Good to Eat: Riddles of Food and Culture
Simon and Schuster, 1985 - 289 páginas
The anthropologist/author takes on some of the major food riddles, including cannibalism, to reveal why a culture accepts or spurns specific foods
Resultados 1-3 de 32
Meanwhile , to the north , there remained many pagan peoples , from Poles to
Icelanders , who continued to practice their ancient customs with regard to animal
sacrifice and who slaughtered horses and consumed horseflesh . With their ...
Incidentally , one can see why the practice of eating the corpses of dead relatives
also does not occur among state - level societies , even in token form . Any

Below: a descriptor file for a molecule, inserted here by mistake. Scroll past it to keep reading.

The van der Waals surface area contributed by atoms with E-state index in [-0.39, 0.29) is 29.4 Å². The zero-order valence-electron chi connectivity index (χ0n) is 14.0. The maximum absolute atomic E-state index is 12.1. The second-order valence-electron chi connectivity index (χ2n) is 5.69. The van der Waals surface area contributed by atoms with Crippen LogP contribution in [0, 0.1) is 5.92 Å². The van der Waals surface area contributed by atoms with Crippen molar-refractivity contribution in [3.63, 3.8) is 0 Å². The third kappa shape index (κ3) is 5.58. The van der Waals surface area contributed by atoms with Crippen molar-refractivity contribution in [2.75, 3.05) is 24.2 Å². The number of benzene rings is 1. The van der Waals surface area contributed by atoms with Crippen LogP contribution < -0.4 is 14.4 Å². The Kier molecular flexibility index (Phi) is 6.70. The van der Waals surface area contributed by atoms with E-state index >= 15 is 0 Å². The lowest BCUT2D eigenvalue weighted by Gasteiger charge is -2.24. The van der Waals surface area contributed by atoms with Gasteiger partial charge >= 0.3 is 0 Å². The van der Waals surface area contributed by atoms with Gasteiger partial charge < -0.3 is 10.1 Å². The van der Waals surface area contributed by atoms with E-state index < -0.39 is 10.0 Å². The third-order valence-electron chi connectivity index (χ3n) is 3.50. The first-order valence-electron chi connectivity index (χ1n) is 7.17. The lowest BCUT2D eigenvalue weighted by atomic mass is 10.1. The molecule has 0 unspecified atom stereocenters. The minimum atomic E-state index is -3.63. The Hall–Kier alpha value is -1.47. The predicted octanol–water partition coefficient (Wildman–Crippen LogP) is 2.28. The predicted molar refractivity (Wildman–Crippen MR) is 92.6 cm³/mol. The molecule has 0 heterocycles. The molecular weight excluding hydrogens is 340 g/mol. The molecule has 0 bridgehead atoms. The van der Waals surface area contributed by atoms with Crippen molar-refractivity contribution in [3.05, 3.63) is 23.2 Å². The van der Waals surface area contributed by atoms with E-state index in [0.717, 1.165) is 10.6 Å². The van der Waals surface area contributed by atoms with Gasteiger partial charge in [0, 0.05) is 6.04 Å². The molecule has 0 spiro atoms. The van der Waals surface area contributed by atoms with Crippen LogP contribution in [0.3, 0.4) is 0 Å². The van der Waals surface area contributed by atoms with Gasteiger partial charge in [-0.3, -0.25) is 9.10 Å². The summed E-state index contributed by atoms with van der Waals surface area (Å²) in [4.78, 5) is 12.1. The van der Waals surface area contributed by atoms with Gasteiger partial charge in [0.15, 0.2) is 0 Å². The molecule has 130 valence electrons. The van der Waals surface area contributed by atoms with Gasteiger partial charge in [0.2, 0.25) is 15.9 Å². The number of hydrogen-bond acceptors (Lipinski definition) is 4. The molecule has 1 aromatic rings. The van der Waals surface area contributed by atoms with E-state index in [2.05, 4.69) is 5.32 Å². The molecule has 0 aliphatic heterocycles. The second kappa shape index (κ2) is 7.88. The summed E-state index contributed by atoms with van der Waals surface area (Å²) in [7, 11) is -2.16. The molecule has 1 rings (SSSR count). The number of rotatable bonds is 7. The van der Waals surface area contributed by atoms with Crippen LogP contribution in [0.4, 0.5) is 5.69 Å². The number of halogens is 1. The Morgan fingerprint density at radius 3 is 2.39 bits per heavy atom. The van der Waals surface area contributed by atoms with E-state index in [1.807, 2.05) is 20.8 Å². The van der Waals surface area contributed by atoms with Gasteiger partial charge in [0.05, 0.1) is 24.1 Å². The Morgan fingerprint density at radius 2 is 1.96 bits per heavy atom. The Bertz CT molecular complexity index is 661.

deviation from the ban on consuming human flesh would weaken the
commitment of ...
Rather , my point is that the practice of warfare cannibalism was a normal by -
product of prestate warfare and that the question that has to be answered is not
what impelled state societies to practice it but what impelled them not to practice
Comentarios de la gente - Escribir un comentario
Good to eat: riddles of food and cultureCrítica de los usuarios - Not Available - Book Verdict
Why are the world's food habits or "foodways,'' as Harris refers to them, so diverse? In this scholarly yet fast-paced and very readable work, anthropologist Harris argues that "major differences in ... Leer comentario completo
ONE Good to Think or Good to Eat?
TWO Meat Hunger
THREE The Riddle of the Sacred
Derechos de autor
Otras 11 secciones no mostradas